This timeline grew from a challenge by Anthony Appleyard, who asked: “By some means Ancient Egypt survives to this day, with its language and religion. How? What results?”. Robertp6165 took up the challenge, and the result was this timeline. Here is his introduction:
“Actually, there is a good argument to be made that what finally did the Egyptians in was that they simply ran out of gold. The Egyptian Empire was built on the power which having large gold reserves gave to Egypt. When the mines started to run dry, the society started to break down, the military got weaker, and the empire finally fell.
Egypt itself had several factors going for it which gave it the potential to be a great empire, much greater than it actually was. It had a large population, it was a large grain producer, it was in an excellent position for overseas trade. With a bit more luck and some better management, it could have survived.
I personally think that Saite Egypt (the last independent, native Egyptian dynasty, which fell to the Persians in 525 BC) could have been a POD for a longer-lasting Egypt.”
Robertp6165 then offered a scenario based on the following point of departure…
c. 600 BC…Pharaoh Necho II sends a fleet of ships (hired from the Phoenicians) to circumnavigate Africa. Necho is able to renew contacts with Ophir…present day Zimbabwe, in southern Africa (for arguments linking Zimbabwe with Ophir, take a look here). The mines of Zimbabwe/Ophir were productive at that time, and have remained so up until the present day. Later in Necho's reign, the Egyptians also discover some new mines in Nubia. So the Egyptians are once again awash in gold, and are able to remain so.
Robertp6165 noted that historically, Necho and his successors were also somewhat innovative militarily, at least for Egyptians. They used Greek mercenary troops, for example. They also introduced some advanced (for that time) innovations into the Egyptian governmental system, including an income tax, and gave ownership of land to the peasants who worked it, creating a class of land-owners, the nehmu, which had the potential to dramatically affect future Egyptian history.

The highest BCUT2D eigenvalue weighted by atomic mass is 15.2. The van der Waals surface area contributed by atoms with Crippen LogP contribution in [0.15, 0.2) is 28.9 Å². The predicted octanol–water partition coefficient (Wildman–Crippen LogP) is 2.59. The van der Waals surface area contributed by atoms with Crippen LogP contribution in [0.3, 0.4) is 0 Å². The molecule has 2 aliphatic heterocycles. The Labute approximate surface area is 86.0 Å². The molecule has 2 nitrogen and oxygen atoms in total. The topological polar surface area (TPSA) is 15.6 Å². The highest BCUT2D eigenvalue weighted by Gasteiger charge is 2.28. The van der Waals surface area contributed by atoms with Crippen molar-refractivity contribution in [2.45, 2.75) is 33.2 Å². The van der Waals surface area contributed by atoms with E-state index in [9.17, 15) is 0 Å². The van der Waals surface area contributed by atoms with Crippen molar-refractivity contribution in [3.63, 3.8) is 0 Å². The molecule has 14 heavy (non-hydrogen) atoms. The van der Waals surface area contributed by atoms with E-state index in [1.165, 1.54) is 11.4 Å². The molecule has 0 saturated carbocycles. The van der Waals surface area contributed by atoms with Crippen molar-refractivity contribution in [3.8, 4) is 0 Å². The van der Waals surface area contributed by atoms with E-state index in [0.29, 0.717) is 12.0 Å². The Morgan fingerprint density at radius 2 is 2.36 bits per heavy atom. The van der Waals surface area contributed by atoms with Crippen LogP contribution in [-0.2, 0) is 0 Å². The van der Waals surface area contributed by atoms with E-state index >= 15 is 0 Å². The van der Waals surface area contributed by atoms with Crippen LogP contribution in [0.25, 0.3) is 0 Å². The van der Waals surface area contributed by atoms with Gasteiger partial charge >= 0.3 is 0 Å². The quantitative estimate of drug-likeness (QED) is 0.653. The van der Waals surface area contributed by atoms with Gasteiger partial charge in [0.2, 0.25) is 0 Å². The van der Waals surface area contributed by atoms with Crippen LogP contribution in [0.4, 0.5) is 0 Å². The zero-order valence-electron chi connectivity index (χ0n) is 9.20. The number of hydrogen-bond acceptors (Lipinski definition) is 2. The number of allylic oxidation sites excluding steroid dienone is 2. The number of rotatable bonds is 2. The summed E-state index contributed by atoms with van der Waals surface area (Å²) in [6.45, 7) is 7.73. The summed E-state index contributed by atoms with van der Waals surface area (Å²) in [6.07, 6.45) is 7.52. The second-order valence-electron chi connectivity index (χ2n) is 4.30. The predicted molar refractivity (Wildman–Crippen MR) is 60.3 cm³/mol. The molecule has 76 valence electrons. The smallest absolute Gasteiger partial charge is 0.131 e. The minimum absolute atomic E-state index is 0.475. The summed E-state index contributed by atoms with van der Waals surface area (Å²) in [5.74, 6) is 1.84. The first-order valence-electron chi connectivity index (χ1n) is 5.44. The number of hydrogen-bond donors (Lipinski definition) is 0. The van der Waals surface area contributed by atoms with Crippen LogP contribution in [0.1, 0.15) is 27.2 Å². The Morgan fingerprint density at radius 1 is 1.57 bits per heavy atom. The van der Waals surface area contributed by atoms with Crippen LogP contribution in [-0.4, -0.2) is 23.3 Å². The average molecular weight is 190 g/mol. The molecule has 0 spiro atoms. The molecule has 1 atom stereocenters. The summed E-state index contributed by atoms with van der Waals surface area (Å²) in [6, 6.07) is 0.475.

So, lets say they use their new found wealth in gold to rebuild their military. They also build a large navy and merchant fleet, based on Greek and Phoenician designs. The Saite Pharaohs do not attempt to expand into Asia, but instead focus on expansion southward into Africa, which they recognize as the source of their wealth. Necho and his successors conquer the Kingdoms of Kush and Axum (most of modern-day Sudan and Ethiopia). This gives the Egyptians ports on the Horn of Africa, much closer to the mines of Ophir, and puts them in a good position to trade with India and other exotic regions. Egypt grows wealthier still. Over the next few centuries, they expand and bring the entire coast of East Africa under their control, tightening their control over the gold of Ophir.
The result of this is an Egypt which is able to weather the Persian invasion, later allies itself with Alexander against Persia and with Hannibal against Rome, and which survives until the present day. The consequences are immense, and by today, the world is virtually unrecognizable.
In 2005, the timeline won a Turtledove for best Ancient Period Timeline.